Sales clerk Nicole Daniels leans over the glass countertop at A-1 Wireless and ticks off what the four candidates competing to replace retiring City Councilman Bernard C. Parks should focus on.
Children in her South Los Angeles neighborhood need more after-school activities to combat the allure of gangs, she says. She’d like to see a Wal-Mart and more grocery stores nearby. She thinks major boulevards should be spruced up with the kind of landscaping she’s seen in other parts of the city.
FOR THE RECORD:
City Council race: In the Feb. 15 California section, an article about the District 8 Los Angeles City Council race said that candidate Marqueece Harris-Dawson had been endorsed by county Supervisor Mark Ridley-Thomas. It is state Assembly member Sebastian Ridley-Thomas, the supervisor’s son, who has endorsed Harris-Dawson. Mark Ridley-Thomas has not endorsed in the race. —
Most of all, Daniels says, the next council representative shouldn’t focus on pet projects but on bringing good-paying jobs and addressing the basic needs of a district still shaking off the effects of riots more than two decades ago.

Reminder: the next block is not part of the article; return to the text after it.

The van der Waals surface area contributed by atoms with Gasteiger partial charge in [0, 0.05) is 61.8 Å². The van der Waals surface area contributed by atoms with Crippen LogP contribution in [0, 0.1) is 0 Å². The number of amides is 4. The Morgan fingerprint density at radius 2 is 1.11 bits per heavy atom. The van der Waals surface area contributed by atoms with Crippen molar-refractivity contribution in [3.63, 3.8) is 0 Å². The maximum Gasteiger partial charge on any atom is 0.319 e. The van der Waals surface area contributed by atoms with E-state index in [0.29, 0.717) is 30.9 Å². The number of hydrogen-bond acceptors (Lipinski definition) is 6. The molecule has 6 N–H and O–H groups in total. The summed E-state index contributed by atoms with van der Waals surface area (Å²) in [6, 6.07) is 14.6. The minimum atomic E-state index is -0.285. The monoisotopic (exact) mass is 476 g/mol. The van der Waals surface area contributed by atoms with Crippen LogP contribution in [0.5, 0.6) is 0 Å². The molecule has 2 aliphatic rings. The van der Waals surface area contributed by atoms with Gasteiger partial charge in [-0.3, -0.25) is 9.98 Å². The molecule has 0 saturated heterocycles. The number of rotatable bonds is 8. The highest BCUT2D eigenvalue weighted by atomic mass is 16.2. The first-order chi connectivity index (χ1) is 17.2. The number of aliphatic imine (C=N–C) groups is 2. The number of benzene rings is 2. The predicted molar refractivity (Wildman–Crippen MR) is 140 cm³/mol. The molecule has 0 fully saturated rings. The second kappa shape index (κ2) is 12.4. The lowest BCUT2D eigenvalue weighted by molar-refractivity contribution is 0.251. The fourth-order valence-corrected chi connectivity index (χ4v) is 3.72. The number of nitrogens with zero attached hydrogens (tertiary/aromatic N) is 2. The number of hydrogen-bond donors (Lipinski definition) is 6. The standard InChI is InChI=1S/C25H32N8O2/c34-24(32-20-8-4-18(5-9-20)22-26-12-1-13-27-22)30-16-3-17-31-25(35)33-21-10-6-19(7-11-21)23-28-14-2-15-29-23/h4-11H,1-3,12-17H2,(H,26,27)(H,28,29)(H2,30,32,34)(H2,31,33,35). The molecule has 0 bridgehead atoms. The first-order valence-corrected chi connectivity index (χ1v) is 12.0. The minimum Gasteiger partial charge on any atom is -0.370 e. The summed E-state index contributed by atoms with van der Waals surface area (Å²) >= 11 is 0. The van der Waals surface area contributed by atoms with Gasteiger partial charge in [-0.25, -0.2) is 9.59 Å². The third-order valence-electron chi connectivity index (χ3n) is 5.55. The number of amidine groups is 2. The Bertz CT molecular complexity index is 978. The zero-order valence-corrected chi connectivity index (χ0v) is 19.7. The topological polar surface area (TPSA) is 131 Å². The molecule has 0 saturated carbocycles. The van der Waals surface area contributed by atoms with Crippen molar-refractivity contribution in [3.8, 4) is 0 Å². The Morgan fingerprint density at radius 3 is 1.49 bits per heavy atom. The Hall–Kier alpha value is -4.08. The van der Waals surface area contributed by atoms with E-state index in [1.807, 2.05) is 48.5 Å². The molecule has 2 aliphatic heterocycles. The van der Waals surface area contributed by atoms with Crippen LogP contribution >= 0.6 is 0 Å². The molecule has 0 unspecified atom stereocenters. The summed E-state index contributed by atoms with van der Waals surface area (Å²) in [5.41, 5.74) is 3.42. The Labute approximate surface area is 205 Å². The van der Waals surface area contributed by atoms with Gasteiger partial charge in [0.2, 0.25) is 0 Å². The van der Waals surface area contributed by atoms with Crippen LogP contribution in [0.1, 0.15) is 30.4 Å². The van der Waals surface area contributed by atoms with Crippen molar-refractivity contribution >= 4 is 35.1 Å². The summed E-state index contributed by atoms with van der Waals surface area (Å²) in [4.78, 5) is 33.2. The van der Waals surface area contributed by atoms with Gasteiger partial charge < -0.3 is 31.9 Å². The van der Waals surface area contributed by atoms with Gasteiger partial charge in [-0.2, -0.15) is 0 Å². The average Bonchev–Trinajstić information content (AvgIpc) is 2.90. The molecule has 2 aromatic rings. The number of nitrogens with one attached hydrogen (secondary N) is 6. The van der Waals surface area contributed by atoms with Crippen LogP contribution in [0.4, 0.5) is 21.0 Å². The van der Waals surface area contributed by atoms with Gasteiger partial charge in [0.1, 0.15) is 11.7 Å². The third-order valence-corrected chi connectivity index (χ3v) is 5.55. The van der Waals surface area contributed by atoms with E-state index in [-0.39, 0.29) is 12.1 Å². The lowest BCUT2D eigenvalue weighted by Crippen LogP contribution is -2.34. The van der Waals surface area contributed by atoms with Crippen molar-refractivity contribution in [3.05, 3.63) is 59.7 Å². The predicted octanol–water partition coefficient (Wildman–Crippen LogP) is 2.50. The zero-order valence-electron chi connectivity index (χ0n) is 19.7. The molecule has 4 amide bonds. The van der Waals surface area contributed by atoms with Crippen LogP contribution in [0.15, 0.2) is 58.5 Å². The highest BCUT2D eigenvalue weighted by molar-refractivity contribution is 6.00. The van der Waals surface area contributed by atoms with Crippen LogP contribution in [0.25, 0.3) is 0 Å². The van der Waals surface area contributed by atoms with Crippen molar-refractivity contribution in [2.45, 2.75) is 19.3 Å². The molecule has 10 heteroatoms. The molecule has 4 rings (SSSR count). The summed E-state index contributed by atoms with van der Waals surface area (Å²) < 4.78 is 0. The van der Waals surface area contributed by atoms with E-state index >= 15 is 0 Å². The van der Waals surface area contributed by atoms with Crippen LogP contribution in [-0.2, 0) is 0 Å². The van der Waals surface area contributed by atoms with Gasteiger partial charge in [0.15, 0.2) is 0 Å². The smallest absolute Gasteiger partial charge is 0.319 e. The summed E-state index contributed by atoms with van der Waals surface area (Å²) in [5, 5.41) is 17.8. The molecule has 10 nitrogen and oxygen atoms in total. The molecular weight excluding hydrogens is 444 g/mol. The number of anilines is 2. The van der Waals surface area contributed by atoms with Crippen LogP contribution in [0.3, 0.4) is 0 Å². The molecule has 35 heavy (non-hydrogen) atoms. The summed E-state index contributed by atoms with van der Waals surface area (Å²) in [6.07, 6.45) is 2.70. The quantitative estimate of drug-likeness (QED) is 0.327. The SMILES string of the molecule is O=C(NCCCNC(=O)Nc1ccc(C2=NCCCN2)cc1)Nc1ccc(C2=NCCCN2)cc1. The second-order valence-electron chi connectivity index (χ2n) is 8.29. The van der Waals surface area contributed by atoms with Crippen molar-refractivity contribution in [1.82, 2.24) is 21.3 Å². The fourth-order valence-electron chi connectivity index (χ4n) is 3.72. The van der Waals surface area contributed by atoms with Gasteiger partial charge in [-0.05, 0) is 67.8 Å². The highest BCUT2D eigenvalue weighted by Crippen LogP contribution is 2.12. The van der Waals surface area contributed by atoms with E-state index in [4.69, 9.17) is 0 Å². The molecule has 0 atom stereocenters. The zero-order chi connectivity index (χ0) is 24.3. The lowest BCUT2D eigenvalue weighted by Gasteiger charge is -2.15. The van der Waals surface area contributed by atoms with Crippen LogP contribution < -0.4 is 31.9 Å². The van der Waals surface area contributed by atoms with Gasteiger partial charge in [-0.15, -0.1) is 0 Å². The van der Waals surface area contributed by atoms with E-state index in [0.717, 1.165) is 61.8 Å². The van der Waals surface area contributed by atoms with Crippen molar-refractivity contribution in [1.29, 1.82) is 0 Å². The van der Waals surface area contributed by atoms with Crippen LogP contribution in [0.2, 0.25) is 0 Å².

“We don’t need an NFL team,” she says. “We need help in our neighborhoods.”
The stakes of this election go beyond District 8. Parks, a former Los Angeles Police Department chief, has loomed as a major force at City Hall. He’s been a leading voice of fiscal conservatism on the Council and battled with the labor unions, which hold influential sway in city politics. It remains far from clear whether the person who replaces him will continue to carry that mantle. In fact, the campaign has focused more on issues closer to home.
Each of the four candidates seeking to replace Parks in District 8 say they have plans to revitalize business corridors, clean up blight and bring down high unemployment in the narrow, densely populated region west of the 110 Freeway and stretching from the 10 Freeway south to Imperial Highway. All four candidates are African American in a district where 67% of registered voters are black and 25% are Latino.
Community organizer Marqueece Harris-Dawson, 45, has carved out a lead in fundraising and is backed by several major unions, L.A. County Supervisor Mark Ridley-Thomas, U.S. Rep. Karen Bass and much of the City Hall political establishment.
Nonprofit executive Forescee Hogan-Rowles, 57, nearly forced Parks into a runoff four years ago with the financial and political muscle of labor unions. Much of that union money has now shifted to Harris-Dawson.